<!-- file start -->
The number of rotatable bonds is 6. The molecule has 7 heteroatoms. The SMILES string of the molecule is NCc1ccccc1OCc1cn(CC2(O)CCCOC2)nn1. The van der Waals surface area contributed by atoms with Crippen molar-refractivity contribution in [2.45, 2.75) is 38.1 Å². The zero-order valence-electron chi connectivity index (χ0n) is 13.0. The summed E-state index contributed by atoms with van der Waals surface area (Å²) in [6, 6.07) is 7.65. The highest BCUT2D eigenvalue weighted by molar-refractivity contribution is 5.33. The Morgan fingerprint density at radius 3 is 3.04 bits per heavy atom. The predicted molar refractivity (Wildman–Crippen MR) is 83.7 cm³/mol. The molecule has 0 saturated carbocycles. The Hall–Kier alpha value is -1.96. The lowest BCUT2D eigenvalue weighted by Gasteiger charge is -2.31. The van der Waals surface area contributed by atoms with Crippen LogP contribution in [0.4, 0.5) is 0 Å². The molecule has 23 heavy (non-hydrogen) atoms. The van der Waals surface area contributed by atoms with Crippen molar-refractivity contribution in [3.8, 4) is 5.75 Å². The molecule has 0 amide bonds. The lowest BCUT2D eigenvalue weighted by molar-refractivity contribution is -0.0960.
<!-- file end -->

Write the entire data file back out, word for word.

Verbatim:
The number of rotatable bonds is 6. The molecule has 7 heteroatoms. The SMILES string of the molecule is NCc1ccccc1OCc1cn(CC2(O)CCCOC2)nn1. The van der Waals surface area contributed by atoms with Crippen molar-refractivity contribution in [2.45, 2.75) is 38.1 Å². The zero-order valence-electron chi connectivity index (χ0n) is 13.0. The summed E-state index contributed by atoms with van der Waals surface area (Å²) in [6, 6.07) is 7.65. The highest BCUT2D eigenvalue weighted by molar-refractivity contribution is 5.33. The Morgan fingerprint density at radius 3 is 3.04 bits per heavy atom. The predicted molar refractivity (Wildman–Crippen MR) is 83.7 cm³/mol. The molecule has 0 saturated carbocycles. The Hall–Kier alpha value is -1.96. The lowest BCUT2D eigenvalue weighted by Gasteiger charge is -2.31. The van der Waals surface area contributed by atoms with Crippen LogP contribution in [0.4, 0.5) is 0 Å². The molecule has 23 heavy (non-hydrogen) atoms. The van der Waals surface area contributed by atoms with Crippen molar-refractivity contribution in [3.8, 4) is 5.75 Å². The molecule has 0 amide bonds. The lowest BCUT2D eigenvalue weighted by molar-refractivity contribution is -0.0960.